A rapidly spreading fear over the omicron variant of the coronavirus has forced big corporations in South Korea to adopt stricter in-office quarantine guidelines again and restrict overseas business trips, casting a shadow over their business plans for next year.
An increase in confirmed omicron variant infections has pushed the South Korean government to tighten its eased quarantine rules under their ‘living with COVID-19’ scheme, which kicked off Nov. 1. Starting Dec. 6, the number of people allowed at social gatherings has been capped at a maximum of six in Seoul for four weeks. All inbound travelers have to be put in a 10-day mandatory quarantine regardless of their vaccination status until Dec. 16.
Businesses have scrambled to respond to the latest flip-flop in COVID-19 protocols. Samsung Electronics has halted business trips unless they are “compulsory” and approved by top management. Business trips to nine countries including South Africa where the omicron variant was first reported have been banned. After-work dinners have been put on hold and the operation of in-house gyms will be suspended.
Hyundai Motor Group has also introduced new office rules. Starting Dec. 6, the maximum number of people allowed for meetings and seminars will be reduced from 50 to 30. Lounges will be closed and work from home arrangements will be expanded. Similar rules have been adopted by its sister company Kia.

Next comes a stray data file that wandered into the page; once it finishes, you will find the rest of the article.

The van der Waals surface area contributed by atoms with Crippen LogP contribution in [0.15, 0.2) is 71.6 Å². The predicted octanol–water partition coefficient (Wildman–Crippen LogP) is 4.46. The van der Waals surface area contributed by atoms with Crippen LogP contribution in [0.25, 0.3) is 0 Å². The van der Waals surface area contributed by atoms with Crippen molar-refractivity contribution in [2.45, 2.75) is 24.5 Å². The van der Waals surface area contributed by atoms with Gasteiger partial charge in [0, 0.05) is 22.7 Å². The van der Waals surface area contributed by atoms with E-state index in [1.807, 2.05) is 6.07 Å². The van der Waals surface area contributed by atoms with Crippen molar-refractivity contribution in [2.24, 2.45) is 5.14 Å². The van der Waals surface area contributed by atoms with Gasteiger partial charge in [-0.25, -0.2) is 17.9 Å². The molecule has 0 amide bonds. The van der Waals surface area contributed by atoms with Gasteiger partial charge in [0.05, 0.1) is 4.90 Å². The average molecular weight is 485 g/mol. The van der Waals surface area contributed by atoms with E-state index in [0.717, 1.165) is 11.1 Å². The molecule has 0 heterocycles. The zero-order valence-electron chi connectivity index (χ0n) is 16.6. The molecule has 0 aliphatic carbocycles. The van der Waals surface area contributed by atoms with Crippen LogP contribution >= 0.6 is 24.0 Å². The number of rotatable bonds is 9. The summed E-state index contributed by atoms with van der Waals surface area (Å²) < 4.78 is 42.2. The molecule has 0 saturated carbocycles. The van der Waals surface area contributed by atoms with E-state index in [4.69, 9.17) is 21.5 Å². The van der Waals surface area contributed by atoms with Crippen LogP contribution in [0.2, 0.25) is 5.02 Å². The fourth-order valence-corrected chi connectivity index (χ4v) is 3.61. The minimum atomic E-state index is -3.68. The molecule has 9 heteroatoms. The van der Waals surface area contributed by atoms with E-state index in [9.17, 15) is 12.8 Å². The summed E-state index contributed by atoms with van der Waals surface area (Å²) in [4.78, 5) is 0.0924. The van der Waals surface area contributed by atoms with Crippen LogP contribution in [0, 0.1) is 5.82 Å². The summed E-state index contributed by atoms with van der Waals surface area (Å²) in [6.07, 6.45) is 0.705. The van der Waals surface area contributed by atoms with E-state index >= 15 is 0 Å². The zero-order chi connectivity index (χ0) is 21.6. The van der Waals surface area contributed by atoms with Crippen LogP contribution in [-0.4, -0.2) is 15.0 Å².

SK Group’s top decision-making council, SK Supex, has suggested employees work from home and to hold meetings virtually. It has also banned overseas business trips while limiting travel within the country.
LG Group affiliates are increasing the number of employees who can work remotely from the current 30 percent to 40 percent. For meetings, in-house education sessions and events, only up to 20 people who are vaccinated will be allowed to gather on company premises.
Hanwha Group has ordered all of its meetings to take place online and required at least 30 percent of staff in each division to work remotely. Both local and overseas business trips are suspended unless necessary.
For year-end dinners and social gatherings, GS Group is sending its retail affiliate’s meal kit products to employees as a replacement of team dinners.
IT companies including Naver and Kakao, which switched to remote working for the past two years since the outbreak of COVID-19, said it would delay returning to the office until March.
With downsized business meetings and activities, corporate chiefs are reportedly also mulling over their attendance at Consumer Electric Show 2022 scheduled to be held in Las Vegas in Jan. 5-8. Last year’s CES took place online due to the pandemic.
It was initially reported that SK Chairman Chey Tae-won, who is also the chairman of the Korea Chamber of Commerce and Industry, Hyundai Motor Group Chairman Chung Euisun and Hyundai Heavy Industries President Chung Ki-sun had planned to attend the trade show in person, but it remains unclear whether their plans will change under the current circumstances.
Meanwhile, the aviation industry has also stepped up measures amid worries over another possible recession.
Korean Air said it has been sharing details with its employees on the latest quarantine measures at immigration and made it mandatory for employees to wear masks when meeting customers.
Jeju Air has also forbidden face-to-face educational meetings and group lunches for its employees. Only a certain number of staffers will be allowed to work at the office, the air carrier said.
By Kim Da-sol (firstname.lastname@example.org)